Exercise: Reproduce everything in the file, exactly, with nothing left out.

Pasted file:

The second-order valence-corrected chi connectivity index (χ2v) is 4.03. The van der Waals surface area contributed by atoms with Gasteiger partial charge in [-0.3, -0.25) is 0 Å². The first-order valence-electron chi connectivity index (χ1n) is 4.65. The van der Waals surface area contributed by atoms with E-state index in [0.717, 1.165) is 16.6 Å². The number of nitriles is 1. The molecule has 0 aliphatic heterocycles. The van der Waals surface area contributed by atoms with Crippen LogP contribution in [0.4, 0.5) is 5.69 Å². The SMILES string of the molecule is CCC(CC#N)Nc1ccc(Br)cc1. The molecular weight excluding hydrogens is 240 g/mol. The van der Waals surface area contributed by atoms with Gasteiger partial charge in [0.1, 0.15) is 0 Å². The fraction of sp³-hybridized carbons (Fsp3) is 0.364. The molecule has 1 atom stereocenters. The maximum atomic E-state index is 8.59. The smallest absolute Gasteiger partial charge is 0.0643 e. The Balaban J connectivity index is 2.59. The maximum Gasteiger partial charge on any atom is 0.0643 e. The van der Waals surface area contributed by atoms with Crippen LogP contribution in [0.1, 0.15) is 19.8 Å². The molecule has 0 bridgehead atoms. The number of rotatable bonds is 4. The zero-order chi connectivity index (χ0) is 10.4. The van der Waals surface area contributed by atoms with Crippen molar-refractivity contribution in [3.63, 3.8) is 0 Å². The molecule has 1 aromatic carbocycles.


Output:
The second-order valence-corrected chi connectivity index (χ2v) is 4.03. The van der Waals surface area contributed by atoms with Gasteiger partial charge in [-0.3, -0.25) is 0 Å². The first-order valence-electron chi connectivity index (χ1n) is 4.65. The van der Waals surface area contributed by atoms with E-state index in [0.717, 1.165) is 16.6 Å². The number of nitriles is 1. The molecule has 0 aliphatic heterocycles. The van der Waals surface area contributed by atoms with Crippen LogP contribution in [0.4, 0.5) is 5.69 Å². The SMILES string of the molecule is CCC(CC#N)Nc1ccc(Br)cc1. The molecular weight excluding hydrogens is 240 g/mol. The van der Waals surface area contributed by atoms with Gasteiger partial charge in [0.1, 0.15) is 0 Å². The fraction of sp³-hybridized carbons (Fsp3) is 0.364. The molecule has 1 atom stereocenters. The maximum atomic E-state index is 8.59. The smallest absolute Gasteiger partial charge is 0.0643 e. The Balaban J connectivity index is 2.59. The maximum Gasteiger partial charge on any atom is 0.0643 e. The van der Waals surface area contributed by atoms with Crippen LogP contribution in [0.1, 0.15) is 19.8 Å². The molecule has 0 bridgehead atoms. The number of rotatable bonds is 4. The zero-order chi connectivity index (χ0) is 10.4. The van der Waals surface area contributed by atoms with Crippen molar-refractivity contribution in [3.63, 3.8) is 0 Å². The molecule has 1 aromatic carbocycles.